Asbestos investigation completed
WorkSafe New Zealand has concluded its investigation into the management of asbestos in the Canterbury Home Repair Programme and has decided not to lay any charges.
WorkSafe launched an investigation earlier this year in response to allegations about the adequacy of the Earthquake Commission and Fletcher EQR’s systems for identifying and managing the hazard of asbestos during the initial stages of the Canterbury rebuild.
WorkSafe’s chief executive, Gordon MacDonald, says that the investigation found that there were some deficiencies in the management of asbestos during the early phases of the Home Repair Programme. However, given what we know about the type of work carried in the Home Repair Programme the risk of harm to workers and residents was very low and prosecution was not justified.
“Exposure to asbestos is a very real occupational health hazard, and one that WorkSafe takes very seriously. That’s why we undertook a thorough investigation of the circumstances.”
That investigation included:
- extensive reviews of EQC and Fletcher EQR documentation, their systems and processes
- interviews with management, contractors and residents
- property inspections and asbestos testing in a limited number of houses - including surface and air testing
- WorkSafe also contracted independent experts to review research conducted on behalf of Fletcher EQR into breathable fibre release during certain types of repair work
The investigation found there were some deficiencies in the management of asbestos and the process of testing for its presence prior to work beginning during the early phases of the Home Repair Programme. However, the level of asbestos likely to have been released was very low, as was the risk to workers. The risk to residents is likely to have been even lower.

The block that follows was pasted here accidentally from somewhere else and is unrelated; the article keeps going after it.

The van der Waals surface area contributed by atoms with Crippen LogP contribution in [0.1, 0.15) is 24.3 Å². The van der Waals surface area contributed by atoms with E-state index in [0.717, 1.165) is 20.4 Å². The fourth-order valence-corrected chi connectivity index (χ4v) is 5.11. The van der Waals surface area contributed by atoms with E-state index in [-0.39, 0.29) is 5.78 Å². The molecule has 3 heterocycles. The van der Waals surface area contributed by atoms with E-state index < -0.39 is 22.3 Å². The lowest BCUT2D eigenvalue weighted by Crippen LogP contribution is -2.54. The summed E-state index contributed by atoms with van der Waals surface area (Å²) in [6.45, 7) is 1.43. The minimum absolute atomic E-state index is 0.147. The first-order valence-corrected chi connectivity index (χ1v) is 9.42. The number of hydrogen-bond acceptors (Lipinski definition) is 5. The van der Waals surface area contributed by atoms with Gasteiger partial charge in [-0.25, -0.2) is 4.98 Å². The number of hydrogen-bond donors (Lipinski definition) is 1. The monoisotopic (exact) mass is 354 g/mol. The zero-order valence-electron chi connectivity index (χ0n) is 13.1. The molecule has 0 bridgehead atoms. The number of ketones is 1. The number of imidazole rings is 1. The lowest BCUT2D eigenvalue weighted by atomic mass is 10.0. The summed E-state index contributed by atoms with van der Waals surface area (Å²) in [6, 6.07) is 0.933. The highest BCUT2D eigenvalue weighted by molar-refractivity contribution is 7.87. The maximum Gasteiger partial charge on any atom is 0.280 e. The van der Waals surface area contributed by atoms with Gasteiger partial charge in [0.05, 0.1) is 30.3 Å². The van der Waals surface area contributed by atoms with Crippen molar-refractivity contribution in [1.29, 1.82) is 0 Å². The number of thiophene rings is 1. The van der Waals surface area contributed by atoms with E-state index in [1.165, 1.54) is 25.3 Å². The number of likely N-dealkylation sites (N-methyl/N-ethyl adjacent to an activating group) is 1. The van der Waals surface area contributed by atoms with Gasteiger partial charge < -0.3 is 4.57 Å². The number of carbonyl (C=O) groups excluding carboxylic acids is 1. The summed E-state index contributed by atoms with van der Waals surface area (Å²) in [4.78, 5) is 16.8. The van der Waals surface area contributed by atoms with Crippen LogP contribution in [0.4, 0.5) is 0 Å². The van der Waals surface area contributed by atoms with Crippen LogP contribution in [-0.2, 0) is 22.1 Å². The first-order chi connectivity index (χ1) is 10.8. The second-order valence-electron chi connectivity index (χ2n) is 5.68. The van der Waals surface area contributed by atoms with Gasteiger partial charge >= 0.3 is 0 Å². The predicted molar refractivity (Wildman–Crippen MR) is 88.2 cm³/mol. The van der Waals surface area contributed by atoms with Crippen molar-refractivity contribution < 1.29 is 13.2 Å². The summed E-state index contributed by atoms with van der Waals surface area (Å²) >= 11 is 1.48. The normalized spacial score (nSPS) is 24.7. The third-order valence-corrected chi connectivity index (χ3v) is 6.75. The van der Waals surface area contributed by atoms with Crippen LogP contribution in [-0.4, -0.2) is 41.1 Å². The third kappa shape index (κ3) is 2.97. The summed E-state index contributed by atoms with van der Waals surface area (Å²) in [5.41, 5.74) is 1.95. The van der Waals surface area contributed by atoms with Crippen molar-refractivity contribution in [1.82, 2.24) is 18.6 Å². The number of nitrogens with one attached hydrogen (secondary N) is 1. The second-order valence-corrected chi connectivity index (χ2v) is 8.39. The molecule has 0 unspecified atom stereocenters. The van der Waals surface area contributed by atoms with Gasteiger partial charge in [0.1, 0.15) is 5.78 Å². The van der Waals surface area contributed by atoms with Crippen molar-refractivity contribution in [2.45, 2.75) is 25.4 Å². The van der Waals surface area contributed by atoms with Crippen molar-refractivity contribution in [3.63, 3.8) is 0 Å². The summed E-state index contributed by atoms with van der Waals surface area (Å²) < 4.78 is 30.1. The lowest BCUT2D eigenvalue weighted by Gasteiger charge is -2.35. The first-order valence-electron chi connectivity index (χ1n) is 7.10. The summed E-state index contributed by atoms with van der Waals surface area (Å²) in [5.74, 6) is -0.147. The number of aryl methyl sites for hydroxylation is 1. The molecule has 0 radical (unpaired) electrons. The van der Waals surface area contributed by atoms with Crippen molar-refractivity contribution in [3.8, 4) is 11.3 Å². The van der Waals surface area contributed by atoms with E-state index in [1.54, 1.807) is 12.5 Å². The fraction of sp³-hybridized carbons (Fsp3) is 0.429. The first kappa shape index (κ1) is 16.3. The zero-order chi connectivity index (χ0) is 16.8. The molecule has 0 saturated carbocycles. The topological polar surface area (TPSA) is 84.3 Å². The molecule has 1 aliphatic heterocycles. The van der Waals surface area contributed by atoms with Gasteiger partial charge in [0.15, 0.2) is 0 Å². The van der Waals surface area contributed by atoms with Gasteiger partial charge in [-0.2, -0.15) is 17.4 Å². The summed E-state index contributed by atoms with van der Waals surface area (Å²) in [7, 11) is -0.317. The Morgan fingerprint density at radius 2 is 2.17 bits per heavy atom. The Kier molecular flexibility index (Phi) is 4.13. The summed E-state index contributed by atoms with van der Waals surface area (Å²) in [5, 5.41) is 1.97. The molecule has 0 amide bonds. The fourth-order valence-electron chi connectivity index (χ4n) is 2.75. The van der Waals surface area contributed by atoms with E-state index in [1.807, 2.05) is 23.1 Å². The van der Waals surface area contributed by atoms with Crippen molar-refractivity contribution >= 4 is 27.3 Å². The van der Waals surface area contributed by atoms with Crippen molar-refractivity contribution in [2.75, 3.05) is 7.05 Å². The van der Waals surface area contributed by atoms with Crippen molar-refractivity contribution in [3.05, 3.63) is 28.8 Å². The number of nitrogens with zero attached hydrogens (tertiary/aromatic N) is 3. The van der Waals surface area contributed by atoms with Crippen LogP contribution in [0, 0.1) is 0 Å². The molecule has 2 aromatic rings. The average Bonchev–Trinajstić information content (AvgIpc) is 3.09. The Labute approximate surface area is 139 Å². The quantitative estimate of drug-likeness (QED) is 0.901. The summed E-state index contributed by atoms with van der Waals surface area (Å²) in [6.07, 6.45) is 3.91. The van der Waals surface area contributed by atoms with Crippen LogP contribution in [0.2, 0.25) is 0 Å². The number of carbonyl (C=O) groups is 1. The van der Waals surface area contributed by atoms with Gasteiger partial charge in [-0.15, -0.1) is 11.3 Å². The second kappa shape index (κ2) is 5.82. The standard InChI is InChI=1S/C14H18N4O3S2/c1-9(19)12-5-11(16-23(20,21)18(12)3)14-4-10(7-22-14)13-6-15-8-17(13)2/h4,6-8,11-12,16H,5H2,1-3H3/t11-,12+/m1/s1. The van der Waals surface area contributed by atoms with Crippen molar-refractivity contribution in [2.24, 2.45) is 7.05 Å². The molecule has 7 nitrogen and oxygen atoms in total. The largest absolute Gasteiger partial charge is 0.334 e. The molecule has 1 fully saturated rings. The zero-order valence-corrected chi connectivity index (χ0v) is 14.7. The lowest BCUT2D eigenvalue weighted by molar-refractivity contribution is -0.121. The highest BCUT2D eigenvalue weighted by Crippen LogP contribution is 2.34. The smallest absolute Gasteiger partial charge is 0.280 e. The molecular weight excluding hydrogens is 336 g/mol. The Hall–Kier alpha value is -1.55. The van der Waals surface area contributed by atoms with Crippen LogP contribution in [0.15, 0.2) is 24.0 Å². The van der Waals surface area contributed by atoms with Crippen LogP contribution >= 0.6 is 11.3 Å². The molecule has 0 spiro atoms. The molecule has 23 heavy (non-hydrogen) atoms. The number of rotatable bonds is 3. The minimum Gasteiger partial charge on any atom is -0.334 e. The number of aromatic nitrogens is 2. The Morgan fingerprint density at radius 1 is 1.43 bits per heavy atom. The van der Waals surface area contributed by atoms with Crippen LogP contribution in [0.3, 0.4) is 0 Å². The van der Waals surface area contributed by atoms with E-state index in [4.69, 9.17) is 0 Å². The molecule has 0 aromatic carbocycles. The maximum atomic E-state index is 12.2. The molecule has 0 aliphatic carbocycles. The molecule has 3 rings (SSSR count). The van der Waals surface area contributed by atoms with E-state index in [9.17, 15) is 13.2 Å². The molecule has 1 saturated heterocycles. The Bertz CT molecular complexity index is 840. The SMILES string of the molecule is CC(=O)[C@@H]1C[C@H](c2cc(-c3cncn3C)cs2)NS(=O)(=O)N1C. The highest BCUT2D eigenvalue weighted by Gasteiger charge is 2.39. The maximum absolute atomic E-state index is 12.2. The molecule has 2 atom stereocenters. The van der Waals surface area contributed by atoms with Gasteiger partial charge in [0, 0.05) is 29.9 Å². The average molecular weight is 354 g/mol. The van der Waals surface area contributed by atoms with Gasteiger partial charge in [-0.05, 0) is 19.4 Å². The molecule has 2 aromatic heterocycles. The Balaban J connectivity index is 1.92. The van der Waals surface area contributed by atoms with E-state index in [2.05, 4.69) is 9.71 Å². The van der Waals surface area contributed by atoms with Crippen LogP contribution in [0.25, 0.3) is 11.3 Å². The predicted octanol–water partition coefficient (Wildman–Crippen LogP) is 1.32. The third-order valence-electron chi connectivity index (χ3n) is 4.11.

“Given the scale of work in Canterbury it’s inevitable there were instances where work was not up to best practice and our investigation did identify shortcomings with the management of asbestos. But based on our investigation and expert advice WorkSafe is satisfied the over-all risks from asbestos in the Home Repair Programme have been very low.
“It has to be remembered that in the weeks and months after the Canterbury earthquakes there was an incredible amount of work done – both demolitions and emergency repairs. People and organisations were stretched and conditions were far from ideal.
“Over the course of the Home Repair Programme considerable improvements have been made in the way asbestos has been managed by contractors, and WorkSafe and its Canterbury Rebuild Safety Charter partners have worked hard to educate tradespeople and contractors about the occupational health risks asbestos pose.
“Let me be absolutely clear about this; asbestos is not something to be taken lightly and the risks of exposure need to be very carefully managed. WorkSafe will continue to work with all companies involved in the rebuild to ensure that asbestos is managed appropriately – and to ensure the lessons learned in Canterbury are heeded nationwide,” says Gordon MacDonald.
NOTE: This investigation was the subject of a court application for an extension of time to allow WorkSafe more time to consider whether to lay charges. The decision not to take a prosecution means that application will not now proceed.